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Complying with PCI DSS 3.1 Guidelines

The Payment Card Industry Data Security Standard (PCI DSS) is designed to protect cardholder data from exposure and misuse. It mandates that credit card numbers and cardholder information be highly secured by merchants and transactions comprising PCI data be encrypted. This international standard applies to ANY organization, regardless of size or number of transactions, that accepts, transmits, or stores cardholder user data. 

Payment Card Security
Payment Card Security

If your business deals with credit cards or mobile and online payments, you have to take steps to protect that information. Organizations that suffer a breach and have not taken steps to ensure compliance can be subject to stiff monetary penalties, and in some cases may even be prohibited from working with specific payment brands.

The consequences of not being PCI compliant can range from $5,000 to $500,000 per month, with penalties levied by banks and credit card institutions. 

PCI DSS 3.1 went into effect on June 30, 2016. It lays out very detailed rules and guidelines about network configuration, segmentation, firewall protection, vulnerability testing and more, but there is still some confusion about how to fully implement it.

Does Your Security Policy Comply with PCI DSS Guidelines?

Here are the questions you should be asking:

  • Do you scan for vulnerabilities?
  • Do you review all code changes before production?
  • Have you implemented change control procedures?
  • Do you identify, prioritize, and address newly discovered and common security vulnerabilities?
  • Have you incorporated information security in your SDLC?
  • Do you maintain secure environments?
  • Do you train developers to code more secure apps?

What’s at Stake?

The widely publicized Target information breach left the debit and credit card information of 40 million customers exposed. The FBI recently reported the discovery of approximately twenty similar cases within the last year, which tells us something about the scope of the problem and the potential costs.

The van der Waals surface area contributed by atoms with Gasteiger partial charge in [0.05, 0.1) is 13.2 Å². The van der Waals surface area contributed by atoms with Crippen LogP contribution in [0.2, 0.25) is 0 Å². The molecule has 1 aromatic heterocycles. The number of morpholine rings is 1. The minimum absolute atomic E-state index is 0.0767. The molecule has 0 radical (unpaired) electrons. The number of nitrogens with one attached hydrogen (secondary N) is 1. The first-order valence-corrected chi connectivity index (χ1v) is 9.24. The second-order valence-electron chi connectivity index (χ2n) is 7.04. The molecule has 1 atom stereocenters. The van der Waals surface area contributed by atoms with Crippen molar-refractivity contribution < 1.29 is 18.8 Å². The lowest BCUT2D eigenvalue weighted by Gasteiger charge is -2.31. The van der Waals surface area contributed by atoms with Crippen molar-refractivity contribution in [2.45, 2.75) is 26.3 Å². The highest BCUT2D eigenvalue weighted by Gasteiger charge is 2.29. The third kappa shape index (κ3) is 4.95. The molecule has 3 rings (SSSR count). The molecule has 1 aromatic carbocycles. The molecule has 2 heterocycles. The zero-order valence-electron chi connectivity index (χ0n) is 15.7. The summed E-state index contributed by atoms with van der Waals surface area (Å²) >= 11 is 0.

“On top of their direct losses, retailers get the public blame after a breach, paying a price with both their customers and the financial markets.” 

Auditor – Friend or Foe?

The biggest difference between PCI 3.0 and 3.1 is that the latter introduces stricter rules for auditing.

Here are some things you can do to prepare for your next PCI audit:

  • Never assume that you’re compliant; PCI DSS guidelines are an evolving standard
  • Understand your risks
  • Talk to your assessor during the year so there are few if any surprises
  • Get stakeholders engaged
  • Maintain an accurate network diagram
  • Keep all relevant documentation up-to-date
  • Maintain meaningful security metrics

And a few tips that will help keep you in compliance:

  • Conduct a pre-audit assessment to determine which of your systems must comply with the standard
  • Once the scope has been identified, assess the integrity of your systems with internal and external testing
  • Create a paper trail of your policies and procedures, hardware and software configurations and adjustments, backup strategies, and security scans and reports
  • Be proactive about security rather than just checking off all the boxes or waiting for the results of official audits

Always remember that PCI 3.1 is built around policies and procedures. To achieve compliance around PCI DSS guidelines, your company needs to have a detailed Information Security Policy and a complete set of policies to document secure practices across your environment.

10 PCI DSS mistakes you should avoid:

  1. Failing to vet your auditor
  2. Skipping the pre-audit assessment
  3. Starting without a pre-audit checklist
  4. Poor documentation
  5. Bad assumptions
  6. Data everywhere
  7. Ineffective data scoping and network segmentation
  8. Looking for product panaceas
  9. Trusting just any service provider
  10. Expecting to finish

To Sum Up

Be an active participant in the united, global response to fighting payment card data compromise.


  • Keep your systems secure so that customers can trust you with their sensitive payment card information.
  • Remember that compliance doesn’t equal security. Just because you’ve checked all the PCI boxes doesn’t mean that a breach is impossible, so stay ever vigilant.
  • Security is a continuous process, and it should infuse everything that you do.



Still have questions? Want to learn more about complying with PCI DSS guidelines? Click here, or go to the PCI Security Standards Council website for more in information.

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